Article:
Darwin McRae Maples (52) of Lucedale, April 10, 2018 June Meredith Stigler Marston (BSC 54) of Richardson, Texas, March 30, 2018 Leta Rush McManus (BA 55) of Sugar Land, Texas, March 24, 2018 Paul Whitfield Murrill (BSChE 56) of Baton Rouge, La., April 2, 2018 James Walter Newman III (BBA 57, LLB 60) of Jackson, Jan. 1, 2018 Richard Joseph O’Brien (BA 56) of Los Osos, Calif., Feb. 19, 2018 Francis Glen Oglesby (BSHPE 59, MEd 59, AMEd 70) of St. Cloud, Fla., Jan. 15, 2018 Wilma George Palmor (BAEd 59) of Leander, Texas, Jan. 17, 2018 Gerald Charles Pickard (BBA 54) of Ocean Springs, Jan. 18, 2018 Frank Priest Jr. (BSPh 58) of Hemphill, Texas, Dec. 17, 2017 Sally Kershaw Robison (BA 52) of Bainbridge Island, Wash., March 21, 2018 Albert Fine Schilling (MEd 59) of Baton Rouge, La., March 28, 2018 Edward Louis Schuh (BSPh 57) of Tupelo, Feb. 4, 2018 Bettye Estes Scruggs (51) of Madison, Feb. 5, 2018 Elizabeth Dickson Senter (BAEd 56) of Tupelo, Feb. 5, 2018 Richmond Francis Sharbrough (MedCert 53) of Vicksburg, March 10, 2018 Milford Earl Shirley (BBA 54) of Pensacola, Fla., Feb. 14, 2018 Faye Baker Smith (BAEd 53) of Batesville, Jan. 2, 2018 Norton Garlove Waterman (MedCert 53) of Prospect, Ky., Oct. 6, 2017 Max Clarence Weaver (MM 55) of Tullahoma, Tenn., March 2, 2018 Bobby Joe Wells (BSPh 53) of Spring, Texas, Jan. 6, 2018 Ella White Weston (BAEd 52) of Ridgeland, March 4, 2018 Odell Williams (BBA 51) of Gulfport, April 5, 2018 Reba Faye Williamson (BA 54, MS 60, PhD 76) of Baldwyn, Feb. 11, 2018
Austin Alan Arnold Sr. (BAEd 64) of Diamondhead, March 1, 2018 Erskine Pond Ausbrooks Jr. USN [Ret] (BA 62) of Fort Wayne, Ind., Aug. 18, 2017 William Franklin Bell (MEd 64, SpecEd 76) of Philadelphia, March 2, 2018 Walter Thomas Boone (BA 61, MD 65) of Jackson, Jan. 27, 2018 Claire Ann Booth (BAEd 66, MEd 67) of Jacksonville, Fla., Nov. 11, 2017 John Francis Bové (BSPh 67) of Vicksburg, Feb. 9, 2018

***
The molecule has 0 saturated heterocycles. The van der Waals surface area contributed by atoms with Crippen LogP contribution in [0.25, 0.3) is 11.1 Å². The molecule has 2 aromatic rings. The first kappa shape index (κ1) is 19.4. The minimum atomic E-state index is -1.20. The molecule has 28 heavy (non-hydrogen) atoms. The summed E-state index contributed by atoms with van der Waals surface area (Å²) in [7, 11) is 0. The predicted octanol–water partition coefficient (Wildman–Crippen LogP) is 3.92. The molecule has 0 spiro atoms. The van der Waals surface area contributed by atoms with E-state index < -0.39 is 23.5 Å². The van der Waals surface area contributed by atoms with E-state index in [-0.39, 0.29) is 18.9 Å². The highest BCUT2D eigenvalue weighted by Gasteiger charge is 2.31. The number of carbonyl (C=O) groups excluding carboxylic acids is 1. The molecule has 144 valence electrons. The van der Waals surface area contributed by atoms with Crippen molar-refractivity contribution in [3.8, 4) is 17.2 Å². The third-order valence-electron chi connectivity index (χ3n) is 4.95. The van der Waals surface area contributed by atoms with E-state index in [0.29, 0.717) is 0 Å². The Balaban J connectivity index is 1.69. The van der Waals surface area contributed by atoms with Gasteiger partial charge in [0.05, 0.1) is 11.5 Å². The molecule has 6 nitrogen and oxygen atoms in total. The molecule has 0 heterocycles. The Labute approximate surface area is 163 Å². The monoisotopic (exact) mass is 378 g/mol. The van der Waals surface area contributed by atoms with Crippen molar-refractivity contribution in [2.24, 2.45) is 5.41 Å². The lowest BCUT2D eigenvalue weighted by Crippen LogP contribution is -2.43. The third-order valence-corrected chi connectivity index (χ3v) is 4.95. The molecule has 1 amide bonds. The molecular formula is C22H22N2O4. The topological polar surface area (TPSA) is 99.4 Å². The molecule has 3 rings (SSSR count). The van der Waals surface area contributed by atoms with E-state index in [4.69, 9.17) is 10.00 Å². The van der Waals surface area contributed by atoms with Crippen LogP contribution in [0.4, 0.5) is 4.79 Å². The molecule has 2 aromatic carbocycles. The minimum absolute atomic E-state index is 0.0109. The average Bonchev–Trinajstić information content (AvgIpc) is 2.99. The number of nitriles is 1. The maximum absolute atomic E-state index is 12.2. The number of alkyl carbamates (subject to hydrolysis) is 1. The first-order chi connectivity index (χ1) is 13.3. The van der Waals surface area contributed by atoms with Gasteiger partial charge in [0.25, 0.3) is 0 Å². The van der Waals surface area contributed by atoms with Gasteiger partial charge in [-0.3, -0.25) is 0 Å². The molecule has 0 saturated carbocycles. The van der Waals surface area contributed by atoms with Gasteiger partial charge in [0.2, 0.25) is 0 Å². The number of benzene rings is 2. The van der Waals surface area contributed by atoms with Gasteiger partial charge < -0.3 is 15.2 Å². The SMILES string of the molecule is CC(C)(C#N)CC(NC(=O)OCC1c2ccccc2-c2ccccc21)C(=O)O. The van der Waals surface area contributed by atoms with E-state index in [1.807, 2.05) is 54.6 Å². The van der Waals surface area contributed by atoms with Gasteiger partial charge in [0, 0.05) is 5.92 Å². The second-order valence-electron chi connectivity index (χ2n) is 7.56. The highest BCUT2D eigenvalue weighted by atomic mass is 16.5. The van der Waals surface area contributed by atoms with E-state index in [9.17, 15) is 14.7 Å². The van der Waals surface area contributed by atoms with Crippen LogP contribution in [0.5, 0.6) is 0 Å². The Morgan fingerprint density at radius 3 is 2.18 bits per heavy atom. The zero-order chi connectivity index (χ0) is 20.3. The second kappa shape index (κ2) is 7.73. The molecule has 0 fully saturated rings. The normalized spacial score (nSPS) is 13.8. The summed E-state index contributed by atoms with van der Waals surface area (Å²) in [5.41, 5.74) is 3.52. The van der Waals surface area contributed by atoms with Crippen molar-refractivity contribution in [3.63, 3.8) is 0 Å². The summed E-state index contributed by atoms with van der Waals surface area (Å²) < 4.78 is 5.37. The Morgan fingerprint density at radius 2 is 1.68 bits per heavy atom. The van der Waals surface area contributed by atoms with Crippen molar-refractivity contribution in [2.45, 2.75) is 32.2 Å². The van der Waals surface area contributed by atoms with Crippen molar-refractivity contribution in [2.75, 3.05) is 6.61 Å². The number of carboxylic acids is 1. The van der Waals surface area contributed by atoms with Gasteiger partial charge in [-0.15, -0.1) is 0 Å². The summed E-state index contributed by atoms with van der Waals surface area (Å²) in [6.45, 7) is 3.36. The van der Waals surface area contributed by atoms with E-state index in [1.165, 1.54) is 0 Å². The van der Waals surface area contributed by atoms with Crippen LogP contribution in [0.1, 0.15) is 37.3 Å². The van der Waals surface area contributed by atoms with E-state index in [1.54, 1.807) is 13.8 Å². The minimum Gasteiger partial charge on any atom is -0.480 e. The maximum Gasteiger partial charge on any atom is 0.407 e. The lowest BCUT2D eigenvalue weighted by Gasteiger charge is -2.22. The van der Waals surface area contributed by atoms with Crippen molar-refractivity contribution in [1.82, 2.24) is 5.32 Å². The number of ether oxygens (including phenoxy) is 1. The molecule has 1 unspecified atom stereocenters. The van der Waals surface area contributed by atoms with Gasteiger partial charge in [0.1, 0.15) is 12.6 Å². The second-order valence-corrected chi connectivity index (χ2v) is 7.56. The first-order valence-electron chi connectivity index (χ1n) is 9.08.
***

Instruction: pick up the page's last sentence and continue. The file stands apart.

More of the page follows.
R A Y P O O LE I N S U R A N CE · R E NT A L S ,
CO NDO S , HO M E , A U T O , L IF E , E T C ·
“W e W a n t Y o u r Bu s i n e s s !” 662·563·7721
RA YP O O L E . C O M
W I L L P O O L E SF . C O M
T RE YP O O L E . C O M
S P R I N G 2 018
ALUMNI News Robert Paul Broom (BBA 65) of Campbell, Mo., March 6, 2018 William Richard Brown Jr. (MEd 67, EdD 71) of Booneville, April 8, 2018 William Owen Burrow (BBA 67) of Myrtle, March 2, 2018 Christian Hoover Carruth III (BBA 62) of Jacksonville Beach, Fla., Dec. 21, 2017 James Reed Clay (BA 69) of Atlanta, Ga., Jan. 23, 2018 William Ray Cleere (MEd 62) of Decatur, Ga., Jan. 26, 2018 Clay Dennis Cooley Sr. (JD 68) of Jackson, Feb. 20, 2018 Paul Jefferson Cooper (MEd 66) of Lebanon, Mo., March 13, 2018 Jon Arthur Crocker (BA 64) of Canton, Feb. 23, 2018 William Thomas Crutcher (BBA 64) of Germantown, Tenn., Feb. 18, 2018 Lloyd Coppedge Daniel (BS 65, MS 66) of Plaquemine, La., April 1, 2018 Ann Rogers Dillard (BA 64) of Memphis, Tenn., April 2, 2018 Terry Eugene Everett (MA 69) of Gulfport, March 11, 2018 Janet Lynn Ford (BA 67) of Oxford, Feb. 3, 2018 Allen Woods Gary III (67) of Mendenhall, Jan. 8, 2018 Bill Wes Gore (MS 60) of Natchez, March 29, 2018 Alva Gene Greene (BAEd 68) of Corinth, Feb. 22, 2018 Douglas Wayne Ingram (BAEd 68) of Center Point, Ala., Jan. 21, 2018 Evalyn Whitten Jerkins (BA 63) of Gautier, Jan. 9, 2018 Dwight Allyn Johnson (BSEE 68, MD 75) of Booneville, March 3, 2018 Kathryn Mathis Justice (BAEd 68) of Monroe, Ga., Jan. 10, 2018 Betty Russell Kaylor (MEd 69) of Wilmington, N.C., March 26, 2018 James William Kilpatrick (BA 64) of Alexandria, Va., Jan. 22, 2018 Thomas Eugene Lamar (BA 63, MA 67) of Oxford, Jan. 31, 2018 David Raymond Lawrence (MD 66) of West Monroe, La., Jan. 5, 2018 John Bunyan Lloyd Jr. (BBA 69) of Brandon, Jan. 7, 2018 Cornelius F. Lovelady (BSHPE 69) of Fairfield, Conn., April 8, 2018 Bill Booth Lowrey (BSME 60) of Sheridan, Ark., March 8, 2018 Richard Frank Mascagni (63) of Greenville, Feb. 1, 2018 Gloria Bailey Mason (BAEd 68) of Louisville, March 1, 2018 Shellye Stanley McCarty (BS 68) of Magee, Feb. 14, 2018 Burchette S. McFarland (BBA 68) of Somerville, Tenn., Jan. 28, 2018 Edwin Payne McKaskel (JD 62) of Chesterfield, Mo., March 1, 2018 Michael T. Morrissey Jr. (BBA 64) of Vicksburg, Feb. 15, 2018 Edwin Clyde Neelly III (BBA 61) of Tupelo, Feb. 21, 2018 Alix Henry Sanders Sr. (JD 69) of Greenwood, March 16, 2018 Paul Denham Sandifer (MCS 61) of Chapin, S.C., March 30, 2018 Ernest Ray Schroeder (LLB 63) of Pascagoula, Jan. 21, 2018 Leslie Howard Siltman (BBA 68) of Batesville, April 4, 2018 Paul Bickett Summey II (BAEd 68) of Asheville, N.C., March 29, 2018 Ila Yates Sykes (BAEd 68, MEd 70, SpecEd 72) of Oxford, Feb. 19, 2018 Jesse Brooks Taintor (BA 65, MA 67) of Tallahassee, Fla., Feb. 1, 2018 Jane Saxton Talbert (BAEd 63) of Flowood, April 11, 2018 Elizabeth Denham Thaxton (BAEd 69) of Laurel, Dec. 23, 2017 Henry Barnes Watson (62) of Brandon, Feb. 20, 2018 Lucy J. Weidner (BA 69) of Cranbury, N.J., Feb. 15, 2018 Stirling Bacot Williams Jr. (BAEd 65, MEd 66, EdD 68) of Germantown, Tenn., April 8, 2018 Marla Posey Wills (MEd 68) of Oxford, March 3, 2018